“Freddy Prestol Castillo's testimonial-novel, You Can Cross the Massacre on Foot, is a key text in understanding the thirty-one-year dictatorship of Trujillo and the little-known racist massacre that occurred in 1937, the slaughter of 10,000-40,000 Haitians who found themselves on the wrong side of the border. (The total is still under debate—as corpses cannot report on casualties, many of them thrown in the sea.) Had it not been for an American journalist, Quentin Reynolds, who reported on the massacre in Collier's Magazine, the world might not have known about this atrocity. Even so, international attention was focused on Europe and the rumors and rumbles of the oncoming war. The Trujillo regime repressed all reporting, so the massacre was never officially or sufficiently addressed or redressed.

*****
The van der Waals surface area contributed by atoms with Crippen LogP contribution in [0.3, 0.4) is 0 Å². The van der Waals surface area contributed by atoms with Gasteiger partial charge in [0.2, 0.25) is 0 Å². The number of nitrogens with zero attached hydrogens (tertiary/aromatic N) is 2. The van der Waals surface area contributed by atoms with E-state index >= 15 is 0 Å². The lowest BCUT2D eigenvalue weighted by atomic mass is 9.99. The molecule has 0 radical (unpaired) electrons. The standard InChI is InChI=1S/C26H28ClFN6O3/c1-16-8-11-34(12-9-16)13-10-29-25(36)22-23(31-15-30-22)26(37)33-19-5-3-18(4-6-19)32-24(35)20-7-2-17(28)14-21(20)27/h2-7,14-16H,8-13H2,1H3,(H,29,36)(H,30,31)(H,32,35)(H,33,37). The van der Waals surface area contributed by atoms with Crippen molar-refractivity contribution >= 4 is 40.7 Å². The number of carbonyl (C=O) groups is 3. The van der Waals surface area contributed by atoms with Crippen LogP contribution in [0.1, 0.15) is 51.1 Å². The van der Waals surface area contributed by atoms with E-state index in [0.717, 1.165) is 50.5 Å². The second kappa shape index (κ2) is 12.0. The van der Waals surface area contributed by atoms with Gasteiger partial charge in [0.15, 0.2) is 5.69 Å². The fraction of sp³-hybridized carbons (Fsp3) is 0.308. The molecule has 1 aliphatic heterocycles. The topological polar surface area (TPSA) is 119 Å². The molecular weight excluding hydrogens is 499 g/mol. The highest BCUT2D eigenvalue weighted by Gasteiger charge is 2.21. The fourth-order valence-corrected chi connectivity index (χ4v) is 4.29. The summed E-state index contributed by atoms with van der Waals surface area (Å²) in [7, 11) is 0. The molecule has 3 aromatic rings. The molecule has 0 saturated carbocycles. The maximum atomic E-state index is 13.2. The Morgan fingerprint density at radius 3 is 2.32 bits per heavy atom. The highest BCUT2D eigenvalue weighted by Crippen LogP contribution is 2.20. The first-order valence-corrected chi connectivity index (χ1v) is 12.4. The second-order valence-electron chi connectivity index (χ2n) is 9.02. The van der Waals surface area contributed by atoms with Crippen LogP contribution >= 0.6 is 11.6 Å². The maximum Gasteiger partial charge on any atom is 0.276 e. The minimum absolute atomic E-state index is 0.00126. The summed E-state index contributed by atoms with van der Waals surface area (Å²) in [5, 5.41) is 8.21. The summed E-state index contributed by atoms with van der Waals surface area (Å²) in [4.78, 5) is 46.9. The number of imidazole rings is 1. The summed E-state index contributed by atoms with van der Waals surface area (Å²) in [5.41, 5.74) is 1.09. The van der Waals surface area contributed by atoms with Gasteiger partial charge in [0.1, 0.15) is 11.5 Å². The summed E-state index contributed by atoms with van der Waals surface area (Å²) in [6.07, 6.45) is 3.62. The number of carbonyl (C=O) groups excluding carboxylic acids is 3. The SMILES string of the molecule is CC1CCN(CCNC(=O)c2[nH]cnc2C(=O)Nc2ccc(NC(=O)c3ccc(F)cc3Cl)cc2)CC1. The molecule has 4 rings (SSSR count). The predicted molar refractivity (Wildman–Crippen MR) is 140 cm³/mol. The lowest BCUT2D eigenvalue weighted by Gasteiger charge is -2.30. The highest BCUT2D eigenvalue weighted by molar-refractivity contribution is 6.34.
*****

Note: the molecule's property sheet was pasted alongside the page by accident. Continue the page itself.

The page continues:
Until the publication of Prestol Castillo's novel thirty-six years later in 1973, no Dominican writer dared tackle this atrocity. The value of Prestol Castillo's book is its basis in the eyewitness reporting of the author who at the time of the massacre was a judge stationed at the border. Troubling and eye-opening, the novel displays the origins of such genocides and the complicity of all those who remain silent. It's why the telling of the story is so important, as we consider the pervasive racism and violence towards others that persists throughout our hemisphere and within our own borders.
Margaret Randall turns her considerable talent and compassionate imagination to a translation of this work, continuing in the footsteps of Quentin Reynolds and her own trajectory as author-translator-activist who has spent a lifetime giving voice to the silenced stories of our América. Her work has been instrumental in introducing many North American readers to our neighbors to the south, their history, literature, and struggles.” — Julia Alvarez, author of In the Time of the Butterflies
“Freddy Prestol Castillo's account of the 1937 massacre, which effectively conveys the horror of the raw violence of slaughter and the claustrophobic fear so very characteristic of life under the Trujillo regime, is a provocative read.” — Lauren H. Derby, author of The Dictator’s Seduction: Politics and the Popular Imagination in the Era of Trujillo